Tack hammer, No. 3 upholstery tacks (12 for an average size seat), scissors, needle and thread, flat-bladed screwdriver or spoon, and a work surface about waist-high and covered with a blanket.
The WARP is one length of tape wrapped around the seat rails from front to back. The WOOF is one length of tape wrapped around the seat rails from side to side and woven under and over the warp in a checkerboard, herringbone or diamond pattern. The space between the upper and lower layers is stuffed with a firm foam rubber cushion (the Shakers used horsehair or other materials), not only for comfort, but also to maintain contact between the two layers so that the lower layer helps support the weight which would otherwise be carried only by the upper layer of tape. This prevents sagging and reduces wear.
For strength , we recommend that you use 1" tape for one or two color checkerboard and 5/8" tape for the herringbone and other more complicated designs (See Figure 4). You may also use the two widths of tape on one seat - warping with one width and weaving with the other - to create a "rectangular checkerboard" pattern.
Shaker Workshops chair tape is supplied in 5, 10, and 20 yard rolls because these have been found to be convenient weaving lengths which produce the least amount of waste. The ends can be joined easily without loss of strength by overlapping them about 1" and sewing across the width of the tape two or three times. For neatness, always cut the tape so that the joint occurs on the underside of the seat or the backside of the chair. Those who don't sew can staple and glue the joint together.
If you are weaving with two colors of tape, use the darker color for the warp. You will find it easier to warp the chair with the tape still in a roll, unwinding it as you go. Tack the end of the warp to the underside of either side seat rail (See Figure 1). Pull the tape up behind the back rail and forward to the front rail in a straight line. Pull it down and under the front rail and back up behind the back rail. Continue to wrap the tape around the front and back rails until the back rail cannot take any more rows. Check to be sure there are no twists. Tack the end of the tape to the underside of the side rail, quite close to the back post. Cut off any excess. Notice that the warp appears slanted on the underside of the seat (See Figure 1). The tension should be firm but not so tight that the front rail bows.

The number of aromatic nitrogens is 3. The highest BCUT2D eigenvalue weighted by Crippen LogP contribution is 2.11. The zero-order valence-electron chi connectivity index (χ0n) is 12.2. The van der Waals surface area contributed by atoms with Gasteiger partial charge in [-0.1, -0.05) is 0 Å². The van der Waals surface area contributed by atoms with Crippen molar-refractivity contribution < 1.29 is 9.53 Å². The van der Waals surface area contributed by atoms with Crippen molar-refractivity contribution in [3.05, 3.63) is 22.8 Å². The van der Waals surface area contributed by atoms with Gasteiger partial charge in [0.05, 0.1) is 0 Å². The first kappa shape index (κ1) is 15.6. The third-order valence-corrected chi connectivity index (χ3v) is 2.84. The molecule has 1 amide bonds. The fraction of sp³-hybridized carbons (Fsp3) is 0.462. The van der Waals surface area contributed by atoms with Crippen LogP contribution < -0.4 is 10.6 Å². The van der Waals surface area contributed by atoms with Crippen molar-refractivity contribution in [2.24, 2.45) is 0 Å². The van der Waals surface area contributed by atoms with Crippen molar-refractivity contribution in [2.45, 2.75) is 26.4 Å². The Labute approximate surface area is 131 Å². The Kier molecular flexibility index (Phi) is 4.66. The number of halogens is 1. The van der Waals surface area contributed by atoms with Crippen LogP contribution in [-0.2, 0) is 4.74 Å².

For chairs that are wider in the front than in the back, there will be a small triangular area at each side of the seat that is not covered by the warp. These areas will be filled in later.
Trim the cushion to size with scissors, if necessary. To prevent the corners from showing once the seat is completed, trim off a small triangle (1" or so) from each corner. Slide the cushion into the space between the upper and lower layers of warp.
It is easier to weave the woof with the tape unwound from the roll. If your tape is in rolls of more than 10 or 20 yards, you may wish to cut it into shorter lengths.
For 1" tape, start the woof on the underside of the seat, centered on the back rail. Push aside one of the center rows of warp on the back rail and tack the beginning of the woof underneath it. Begin weaving by going under the first row of warp, over the second row, under the third row, etc., until the side rail is reached. Turn the chair right side up. Pull the tape up around the side rail and weave across the top in the same way. After weaving to the other side, turn the chair upside down and weave the second row in the opposite manner to the first row -- go over the first row of warp, under the second row, over the third, and so on. This creates a checkerboard pattern when two colors of tape are used (See Figure 2). Continue this pattern of weaving until the woof is approximately half way between the back rail and the front rail. It is important that you weave the underside of the seat to prevent sagging and reduce wear on the top side.